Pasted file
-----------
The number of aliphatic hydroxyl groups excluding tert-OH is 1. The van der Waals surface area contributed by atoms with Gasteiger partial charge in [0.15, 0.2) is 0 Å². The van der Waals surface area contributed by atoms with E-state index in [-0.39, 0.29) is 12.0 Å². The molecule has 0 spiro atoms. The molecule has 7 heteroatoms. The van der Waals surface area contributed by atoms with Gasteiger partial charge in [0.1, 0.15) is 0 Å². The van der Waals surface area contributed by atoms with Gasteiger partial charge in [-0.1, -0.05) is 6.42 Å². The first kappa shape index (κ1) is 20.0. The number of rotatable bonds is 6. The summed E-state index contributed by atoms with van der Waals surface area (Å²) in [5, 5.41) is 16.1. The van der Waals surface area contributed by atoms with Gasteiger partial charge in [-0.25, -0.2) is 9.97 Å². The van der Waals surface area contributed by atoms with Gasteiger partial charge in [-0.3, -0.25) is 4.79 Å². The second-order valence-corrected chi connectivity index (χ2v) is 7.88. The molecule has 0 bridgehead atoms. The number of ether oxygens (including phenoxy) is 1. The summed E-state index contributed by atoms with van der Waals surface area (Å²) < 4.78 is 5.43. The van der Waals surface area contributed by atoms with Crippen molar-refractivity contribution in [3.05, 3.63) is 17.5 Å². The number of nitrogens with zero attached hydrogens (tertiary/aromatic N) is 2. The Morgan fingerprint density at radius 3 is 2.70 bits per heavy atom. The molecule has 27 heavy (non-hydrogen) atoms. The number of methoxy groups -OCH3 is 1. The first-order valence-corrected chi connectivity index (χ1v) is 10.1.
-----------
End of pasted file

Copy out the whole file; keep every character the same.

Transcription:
The number of aliphatic hydroxyl groups excluding tert-OH is 1. The van der Waals surface area contributed by atoms with Gasteiger partial charge in [0.15, 0.2) is 0 Å². The van der Waals surface area contributed by atoms with E-state index in [-0.39, 0.29) is 12.0 Å². The molecule has 0 spiro atoms. The molecule has 7 heteroatoms. The van der Waals surface area contributed by atoms with Gasteiger partial charge in [0.1, 0.15) is 0 Å². The van der Waals surface area contributed by atoms with Gasteiger partial charge in [-0.1, -0.05) is 6.42 Å². The first kappa shape index (κ1) is 20.0. The number of rotatable bonds is 6. The summed E-state index contributed by atoms with van der Waals surface area (Å²) in [5, 5.41) is 16.1. The van der Waals surface area contributed by atoms with Gasteiger partial charge in [-0.25, -0.2) is 9.97 Å². The van der Waals surface area contributed by atoms with Gasteiger partial charge in [-0.3, -0.25) is 4.79 Å². The second-order valence-corrected chi connectivity index (χ2v) is 7.88. The molecule has 0 bridgehead atoms. The number of ether oxygens (including phenoxy) is 1. The summed E-state index contributed by atoms with van der Waals surface area (Å²) < 4.78 is 5.43. The van der Waals surface area contributed by atoms with Crippen molar-refractivity contribution in [3.05, 3.63) is 17.5 Å². The number of nitrogens with zero attached hydrogens (tertiary/aromatic N) is 2. The Morgan fingerprint density at radius 3 is 2.70 bits per heavy atom. The molecule has 27 heavy (non-hydrogen) atoms. The number of methoxy groups -OCH3 is 1. The first-order valence-corrected chi connectivity index (χ1v) is 10.1.